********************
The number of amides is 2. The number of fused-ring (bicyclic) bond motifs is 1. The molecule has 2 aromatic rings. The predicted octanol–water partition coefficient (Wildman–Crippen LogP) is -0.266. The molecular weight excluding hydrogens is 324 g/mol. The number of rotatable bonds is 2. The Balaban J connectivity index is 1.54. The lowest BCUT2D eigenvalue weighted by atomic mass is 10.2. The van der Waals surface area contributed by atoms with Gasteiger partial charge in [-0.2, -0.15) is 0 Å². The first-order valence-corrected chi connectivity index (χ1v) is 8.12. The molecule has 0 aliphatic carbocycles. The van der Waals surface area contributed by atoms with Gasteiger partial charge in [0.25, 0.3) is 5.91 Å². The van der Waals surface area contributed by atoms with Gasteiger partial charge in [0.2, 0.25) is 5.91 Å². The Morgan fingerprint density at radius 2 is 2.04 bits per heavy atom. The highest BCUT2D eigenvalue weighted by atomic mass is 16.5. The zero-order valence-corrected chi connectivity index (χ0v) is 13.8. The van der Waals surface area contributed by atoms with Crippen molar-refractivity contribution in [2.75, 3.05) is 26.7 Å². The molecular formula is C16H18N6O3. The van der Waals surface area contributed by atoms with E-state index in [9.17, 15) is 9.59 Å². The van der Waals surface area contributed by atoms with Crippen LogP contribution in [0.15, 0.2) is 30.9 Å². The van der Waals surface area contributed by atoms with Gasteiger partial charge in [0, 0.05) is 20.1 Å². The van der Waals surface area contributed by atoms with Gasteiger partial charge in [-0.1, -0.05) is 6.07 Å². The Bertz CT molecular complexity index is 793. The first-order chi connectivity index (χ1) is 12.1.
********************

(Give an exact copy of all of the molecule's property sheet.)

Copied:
The number of amides is 2. The number of fused-ring (bicyclic) bond motifs is 1. The molecule has 2 aromatic rings. The predicted octanol–water partition coefficient (Wildman–Crippen LogP) is -0.266. The molecular weight excluding hydrogens is 324 g/mol. The number of rotatable bonds is 2. The Balaban J connectivity index is 1.54. The lowest BCUT2D eigenvalue weighted by atomic mass is 10.2. The van der Waals surface area contributed by atoms with Gasteiger partial charge in [-0.2, -0.15) is 0 Å². The first-order valence-corrected chi connectivity index (χ1v) is 8.12. The molecule has 0 aliphatic carbocycles. The van der Waals surface area contributed by atoms with Gasteiger partial charge in [0.25, 0.3) is 5.91 Å². The van der Waals surface area contributed by atoms with Gasteiger partial charge in [0.2, 0.25) is 5.91 Å². The Morgan fingerprint density at radius 2 is 2.04 bits per heavy atom. The highest BCUT2D eigenvalue weighted by atomic mass is 16.5. The zero-order valence-corrected chi connectivity index (χ0v) is 13.8. The van der Waals surface area contributed by atoms with Crippen molar-refractivity contribution in [2.75, 3.05) is 26.7 Å². The molecular formula is C16H18N6O3. The van der Waals surface area contributed by atoms with E-state index in [9.17, 15) is 9.59 Å². The van der Waals surface area contributed by atoms with Crippen LogP contribution in [0.15, 0.2) is 30.9 Å². The van der Waals surface area contributed by atoms with Gasteiger partial charge in [0, 0.05) is 20.1 Å². The van der Waals surface area contributed by atoms with Gasteiger partial charge in [-0.1, -0.05) is 6.07 Å². The Bertz CT molecular complexity index is 793. The first-order chi connectivity index (χ1) is 12.1.